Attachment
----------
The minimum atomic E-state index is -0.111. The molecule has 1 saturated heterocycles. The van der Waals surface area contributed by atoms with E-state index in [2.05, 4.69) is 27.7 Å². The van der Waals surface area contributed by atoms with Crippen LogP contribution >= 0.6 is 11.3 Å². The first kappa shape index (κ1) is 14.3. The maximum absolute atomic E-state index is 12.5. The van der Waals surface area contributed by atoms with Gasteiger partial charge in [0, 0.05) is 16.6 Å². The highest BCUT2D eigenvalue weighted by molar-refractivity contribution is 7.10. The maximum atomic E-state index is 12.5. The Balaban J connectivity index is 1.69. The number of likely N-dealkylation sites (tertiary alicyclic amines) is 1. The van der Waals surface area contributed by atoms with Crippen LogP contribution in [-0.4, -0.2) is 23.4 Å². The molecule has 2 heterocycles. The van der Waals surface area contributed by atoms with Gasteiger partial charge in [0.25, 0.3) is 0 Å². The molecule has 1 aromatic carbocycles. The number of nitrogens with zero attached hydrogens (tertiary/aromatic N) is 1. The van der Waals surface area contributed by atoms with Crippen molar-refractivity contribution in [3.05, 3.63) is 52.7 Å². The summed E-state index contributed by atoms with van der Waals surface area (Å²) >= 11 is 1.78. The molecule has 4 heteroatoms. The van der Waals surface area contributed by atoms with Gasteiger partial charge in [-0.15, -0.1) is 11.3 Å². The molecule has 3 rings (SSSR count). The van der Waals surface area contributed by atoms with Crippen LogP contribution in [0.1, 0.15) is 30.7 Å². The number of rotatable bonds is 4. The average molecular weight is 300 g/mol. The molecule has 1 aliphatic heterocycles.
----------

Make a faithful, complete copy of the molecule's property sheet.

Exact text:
The minimum atomic E-state index is -0.111. The molecule has 1 saturated heterocycles. The van der Waals surface area contributed by atoms with E-state index in [2.05, 4.69) is 27.7 Å². The van der Waals surface area contributed by atoms with Crippen LogP contribution >= 0.6 is 11.3 Å². The first kappa shape index (κ1) is 14.3. The maximum absolute atomic E-state index is 12.5. The van der Waals surface area contributed by atoms with Gasteiger partial charge in [0, 0.05) is 16.6 Å². The highest BCUT2D eigenvalue weighted by molar-refractivity contribution is 7.10. The maximum atomic E-state index is 12.5. The Balaban J connectivity index is 1.69. The number of likely N-dealkylation sites (tertiary alicyclic amines) is 1. The van der Waals surface area contributed by atoms with Crippen LogP contribution in [-0.4, -0.2) is 23.4 Å². The molecule has 2 heterocycles. The van der Waals surface area contributed by atoms with Gasteiger partial charge in [0.25, 0.3) is 0 Å². The molecule has 1 aromatic carbocycles. The number of nitrogens with zero attached hydrogens (tertiary/aromatic N) is 1. The van der Waals surface area contributed by atoms with Crippen molar-refractivity contribution in [3.05, 3.63) is 52.7 Å². The summed E-state index contributed by atoms with van der Waals surface area (Å²) >= 11 is 1.78. The molecule has 4 heteroatoms. The van der Waals surface area contributed by atoms with Gasteiger partial charge in [-0.15, -0.1) is 11.3 Å². The molecule has 3 rings (SSSR count). The van der Waals surface area contributed by atoms with Crippen LogP contribution in [0.1, 0.15) is 30.7 Å². The number of rotatable bonds is 4. The average molecular weight is 300 g/mol. The molecule has 1 aliphatic heterocycles.